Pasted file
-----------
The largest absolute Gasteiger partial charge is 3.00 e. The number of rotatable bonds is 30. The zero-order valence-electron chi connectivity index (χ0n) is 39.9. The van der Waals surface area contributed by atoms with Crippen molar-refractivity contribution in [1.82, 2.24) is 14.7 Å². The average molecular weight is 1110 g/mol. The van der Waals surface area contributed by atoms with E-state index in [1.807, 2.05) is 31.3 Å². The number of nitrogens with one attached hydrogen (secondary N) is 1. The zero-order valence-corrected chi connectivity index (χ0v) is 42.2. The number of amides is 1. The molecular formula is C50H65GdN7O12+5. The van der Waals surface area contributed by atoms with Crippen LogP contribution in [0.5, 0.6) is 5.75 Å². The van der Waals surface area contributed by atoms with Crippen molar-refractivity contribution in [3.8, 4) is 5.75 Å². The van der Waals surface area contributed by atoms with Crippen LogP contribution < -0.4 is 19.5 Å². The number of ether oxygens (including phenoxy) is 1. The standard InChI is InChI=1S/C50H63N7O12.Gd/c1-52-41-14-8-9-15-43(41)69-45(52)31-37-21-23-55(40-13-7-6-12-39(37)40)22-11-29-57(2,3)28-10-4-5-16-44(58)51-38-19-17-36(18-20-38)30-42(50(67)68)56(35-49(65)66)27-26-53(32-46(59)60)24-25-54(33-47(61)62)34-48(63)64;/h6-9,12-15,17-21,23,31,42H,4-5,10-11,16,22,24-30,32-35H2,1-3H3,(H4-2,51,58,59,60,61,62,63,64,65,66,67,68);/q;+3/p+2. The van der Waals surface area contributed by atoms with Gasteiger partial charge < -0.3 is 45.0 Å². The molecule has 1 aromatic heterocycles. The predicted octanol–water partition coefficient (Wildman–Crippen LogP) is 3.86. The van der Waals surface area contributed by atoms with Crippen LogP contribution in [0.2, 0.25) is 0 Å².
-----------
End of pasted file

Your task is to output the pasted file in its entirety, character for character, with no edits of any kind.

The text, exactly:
The largest absolute Gasteiger partial charge is 3.00 e. The number of rotatable bonds is 30. The zero-order valence-electron chi connectivity index (χ0n) is 39.9. The van der Waals surface area contributed by atoms with Crippen molar-refractivity contribution in [1.82, 2.24) is 14.7 Å². The average molecular weight is 1110 g/mol. The van der Waals surface area contributed by atoms with E-state index in [1.807, 2.05) is 31.3 Å². The number of nitrogens with one attached hydrogen (secondary N) is 1. The zero-order valence-corrected chi connectivity index (χ0v) is 42.2. The number of amides is 1. The molecular formula is C50H65GdN7O12+5. The van der Waals surface area contributed by atoms with Crippen LogP contribution in [0.5, 0.6) is 5.75 Å². The van der Waals surface area contributed by atoms with Crippen molar-refractivity contribution in [3.8, 4) is 5.75 Å². The van der Waals surface area contributed by atoms with Crippen LogP contribution < -0.4 is 19.5 Å². The number of ether oxygens (including phenoxy) is 1. The standard InChI is InChI=1S/C50H63N7O12.Gd/c1-52-41-14-8-9-15-43(41)69-45(52)31-37-21-23-55(40-13-7-6-12-39(37)40)22-11-29-57(2,3)28-10-4-5-16-44(58)51-38-19-17-36(18-20-38)30-42(50(67)68)56(35-49(65)66)27-26-53(32-46(59)60)24-25-54(33-47(61)62)34-48(63)64;/h6-9,12-15,17-21,23,31,42H,4-5,10-11,16,22,24-30,32-35H2,1-3H3,(H4-2,51,58,59,60,61,62,63,64,65,66,67,68);/q;+3/p+2. The van der Waals surface area contributed by atoms with Gasteiger partial charge < -0.3 is 45.0 Å². The molecule has 1 aromatic heterocycles. The predicted octanol–water partition coefficient (Wildman–Crippen LogP) is 3.86. The van der Waals surface area contributed by atoms with Crippen LogP contribution in [0.2, 0.25) is 0 Å².